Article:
Twitter is what I call a "macrochannel"—in other words, Twitter is more like an IRC channel than Discord is, but with a few dozen million active users and only a pittance of options to filter them out. The difference between the apparent use cases is surprising; Discord is home to sprawling community, but Twitter's deliberate lack of structure seems to at best lead to small niche in-groups, and they are all under constant surveillance by those adjacent to them.
Interestingly, the more public-facing, "open" center of discussion seems like the least conducive to it.
It's important, also, to understand that Twitter has an understated, tertiary, emergent function. Twitter itself is an efficient backdoor to many of the closed communities on hyperforums. If a link is not already in someone's bio, it only takes a bit of parasocial trust-building before you are invited to the back stage workshop responsible for a cult of personality.
This binary is largely what separates modern internet discourse from its past forms. Despite their enormous popularity in the same crowds, a state of tension exists between the communities on Discord and those on Twitter.
The Invisible Hand of Meta-Slacktivism and Zoomer PR
What is happening when two or more of these Twitter accounts clash publicly, with seemingly no setup or substantial history between the two? Of course people have their private affairs, and sometimes they go public, but I posit there tends to be a manufactured element to this—not that either party are being ingenuine, nor that bad blood is farcical, nor that allegations are untrue, but that often the goal of and process behind this is more than just realizing one's own desire for justice or conflict.
Your identity is not just showcased by these interactions, it is defined by them. Your vicious beef with @cum_chungus69 encompasses more than just your distaste for them; it is the basis for your claim to humanity inside the chatroom (take a look at the accounts people call "bots". Usually, they aren't). After all, isn't there a reason we are making anything public? Isn't the idea to delegate influence within the platform you are on? It is not like we are in town square, and can punish offenders directly, or vote on some legislature, or win anything. We can't do a communism on Twitter—categorically this does not even make sense. Ultimately, no matter how right your cause is, the best thing you can do is put an asterisk on someone's entry in the archive.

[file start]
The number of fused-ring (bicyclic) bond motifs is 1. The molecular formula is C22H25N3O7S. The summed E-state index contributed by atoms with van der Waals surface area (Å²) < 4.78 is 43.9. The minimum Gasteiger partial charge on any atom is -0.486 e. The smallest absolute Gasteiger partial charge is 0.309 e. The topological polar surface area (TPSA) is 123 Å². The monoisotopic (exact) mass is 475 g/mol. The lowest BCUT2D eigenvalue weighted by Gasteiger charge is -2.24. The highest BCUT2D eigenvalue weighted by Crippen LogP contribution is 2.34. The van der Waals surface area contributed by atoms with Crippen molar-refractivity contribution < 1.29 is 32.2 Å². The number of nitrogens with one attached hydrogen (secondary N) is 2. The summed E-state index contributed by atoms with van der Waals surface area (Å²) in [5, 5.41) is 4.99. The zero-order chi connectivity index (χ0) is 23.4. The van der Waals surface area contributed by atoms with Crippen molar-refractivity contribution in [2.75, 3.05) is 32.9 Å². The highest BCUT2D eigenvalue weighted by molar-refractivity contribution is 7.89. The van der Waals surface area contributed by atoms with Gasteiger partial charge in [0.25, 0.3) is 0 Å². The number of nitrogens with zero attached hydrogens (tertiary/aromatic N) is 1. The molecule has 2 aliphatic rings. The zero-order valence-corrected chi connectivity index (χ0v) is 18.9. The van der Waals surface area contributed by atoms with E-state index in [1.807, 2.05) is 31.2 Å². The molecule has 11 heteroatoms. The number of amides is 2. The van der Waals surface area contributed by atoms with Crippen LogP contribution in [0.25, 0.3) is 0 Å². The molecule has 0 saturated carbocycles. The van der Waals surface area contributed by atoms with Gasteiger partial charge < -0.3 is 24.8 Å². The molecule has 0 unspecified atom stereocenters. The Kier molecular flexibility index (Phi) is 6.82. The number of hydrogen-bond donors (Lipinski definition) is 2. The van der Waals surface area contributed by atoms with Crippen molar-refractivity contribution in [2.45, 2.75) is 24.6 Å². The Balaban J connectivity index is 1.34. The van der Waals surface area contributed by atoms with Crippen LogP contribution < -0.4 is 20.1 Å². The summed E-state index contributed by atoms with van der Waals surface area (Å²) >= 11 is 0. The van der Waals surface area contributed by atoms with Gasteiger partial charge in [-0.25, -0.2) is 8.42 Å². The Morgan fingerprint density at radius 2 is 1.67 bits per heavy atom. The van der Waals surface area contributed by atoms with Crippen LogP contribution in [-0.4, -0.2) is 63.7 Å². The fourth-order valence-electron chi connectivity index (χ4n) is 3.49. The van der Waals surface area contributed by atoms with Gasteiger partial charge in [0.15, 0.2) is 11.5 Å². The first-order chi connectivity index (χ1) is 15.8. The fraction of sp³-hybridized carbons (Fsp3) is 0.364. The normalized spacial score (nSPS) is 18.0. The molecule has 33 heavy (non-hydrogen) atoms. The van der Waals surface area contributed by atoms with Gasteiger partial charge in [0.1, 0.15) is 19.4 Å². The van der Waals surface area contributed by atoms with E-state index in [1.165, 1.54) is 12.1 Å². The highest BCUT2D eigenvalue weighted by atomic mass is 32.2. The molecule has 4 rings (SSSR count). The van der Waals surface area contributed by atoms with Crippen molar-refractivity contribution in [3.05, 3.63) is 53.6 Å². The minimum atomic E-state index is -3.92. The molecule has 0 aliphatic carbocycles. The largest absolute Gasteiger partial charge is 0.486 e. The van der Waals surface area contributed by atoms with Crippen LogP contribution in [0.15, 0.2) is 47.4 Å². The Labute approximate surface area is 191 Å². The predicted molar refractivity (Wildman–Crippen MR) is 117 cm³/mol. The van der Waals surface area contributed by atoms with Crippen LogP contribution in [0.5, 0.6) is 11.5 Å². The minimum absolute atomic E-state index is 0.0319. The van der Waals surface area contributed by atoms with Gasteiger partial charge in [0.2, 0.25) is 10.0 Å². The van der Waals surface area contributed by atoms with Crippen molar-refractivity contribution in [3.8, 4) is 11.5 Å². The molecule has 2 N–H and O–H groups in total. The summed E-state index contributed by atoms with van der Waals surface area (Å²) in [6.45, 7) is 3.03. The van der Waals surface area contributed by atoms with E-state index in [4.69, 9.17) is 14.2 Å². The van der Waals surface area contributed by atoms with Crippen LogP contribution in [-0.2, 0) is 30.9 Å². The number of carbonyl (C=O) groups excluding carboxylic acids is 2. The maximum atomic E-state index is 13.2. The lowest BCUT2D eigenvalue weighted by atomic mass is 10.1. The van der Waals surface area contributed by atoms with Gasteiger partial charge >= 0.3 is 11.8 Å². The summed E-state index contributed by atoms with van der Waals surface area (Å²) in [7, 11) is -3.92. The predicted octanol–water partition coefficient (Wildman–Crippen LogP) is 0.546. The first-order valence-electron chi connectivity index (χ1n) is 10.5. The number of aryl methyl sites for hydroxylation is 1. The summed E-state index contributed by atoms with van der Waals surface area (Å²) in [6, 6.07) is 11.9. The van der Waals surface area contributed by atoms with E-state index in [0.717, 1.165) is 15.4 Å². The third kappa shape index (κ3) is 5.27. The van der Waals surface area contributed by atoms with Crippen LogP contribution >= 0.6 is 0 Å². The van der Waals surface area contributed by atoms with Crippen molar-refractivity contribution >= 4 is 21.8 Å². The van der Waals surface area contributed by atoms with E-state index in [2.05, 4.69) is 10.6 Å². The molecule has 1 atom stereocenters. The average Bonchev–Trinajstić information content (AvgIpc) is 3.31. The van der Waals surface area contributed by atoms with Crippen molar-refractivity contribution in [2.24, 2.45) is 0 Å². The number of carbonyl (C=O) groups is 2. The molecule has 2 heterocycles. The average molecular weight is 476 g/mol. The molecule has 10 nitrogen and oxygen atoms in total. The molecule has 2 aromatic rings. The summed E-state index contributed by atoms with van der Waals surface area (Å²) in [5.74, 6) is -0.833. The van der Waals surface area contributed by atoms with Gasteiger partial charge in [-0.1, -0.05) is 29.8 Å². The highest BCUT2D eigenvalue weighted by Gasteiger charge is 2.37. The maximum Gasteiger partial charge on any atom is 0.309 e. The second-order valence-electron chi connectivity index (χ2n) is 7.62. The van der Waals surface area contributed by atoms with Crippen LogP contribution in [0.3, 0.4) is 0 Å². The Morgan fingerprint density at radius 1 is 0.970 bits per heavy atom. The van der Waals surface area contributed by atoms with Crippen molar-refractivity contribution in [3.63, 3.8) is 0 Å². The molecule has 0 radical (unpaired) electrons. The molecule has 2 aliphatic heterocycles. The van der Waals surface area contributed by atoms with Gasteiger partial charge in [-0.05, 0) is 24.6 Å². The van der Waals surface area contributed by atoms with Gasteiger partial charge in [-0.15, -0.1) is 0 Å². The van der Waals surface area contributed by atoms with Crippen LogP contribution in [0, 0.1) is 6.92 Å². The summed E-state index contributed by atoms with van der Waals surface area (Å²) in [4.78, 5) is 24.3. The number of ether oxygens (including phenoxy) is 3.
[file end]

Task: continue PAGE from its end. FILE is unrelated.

Well, fuck it, that's what we're gonna have to do then, right?
Discord is the perfect engine for this. It is a tool molded for the microculture war, something a niche can use to determine where to draw the border between us and them, something they can use to delimit what dirt is and subsequently dig it up. With tools like this, we've reached a new capacity for the simulation of activism on the internet.
Understand that I am not even referring to something like the "leftists vs fascists" conflict, because this is occuring on much smaller levels too: "leftists vs different leftists", "philosophy dweebs vs teenagers", "anime pfp's vs normal people", "kpop stans vs..."
It may be helpful to understand it like this: the Twitter matrix is simultaneously the history book written by the cumulative minds of hyperforums (on Discord) and the battleground they are fighting on; it is the history book in that it is pseudo-nonfiction (all Twitter personalities and interactions between them are inherently editorialized), and the battleground because it is nonetheless a place of genuine ideological conflict—it is hyperreal.
 Unfortunately, my niche was and remains "whatever I'm feeling like doing at the time". I'll let you know when it works out.
 While we are making up words, how about "cyber-symposium"?
 Of course, it may alert you to this, or it may not—or perhaps instead you may simply query the robot and it will harmlessly spit out a naked or half-naked anime woman back at you, and for one small moment you are invited to enjoy the artwork before it is consumed by the endless swathes of newer posts; infinitely ninja'd. This impermance is illusory, though. That catgirl will be there for as long as the server exists, and Discord itself invites you to index it for older messages in a way much more akin to a bulletin board than an IRC channel. At what point are we still calling Discord a chatroom?
 I do not mean to alarm you, but twenty-somethings masquerading as Japanese cartoon girls are exposing your teenager to Deleuze this very second. And there's nothing you can do about it.
 Related: this meme which is very popular at the time of writing. Furthermore, at this point, suffice it to say that Jean Baudrillard's writings on simulation and symbols are relevant to the whole article. I suggest afterwards you skim the book, Simulacra and Simulation, which you can find pdf's of on Google.
 ...I don't need to tell you how unintelligible this gets.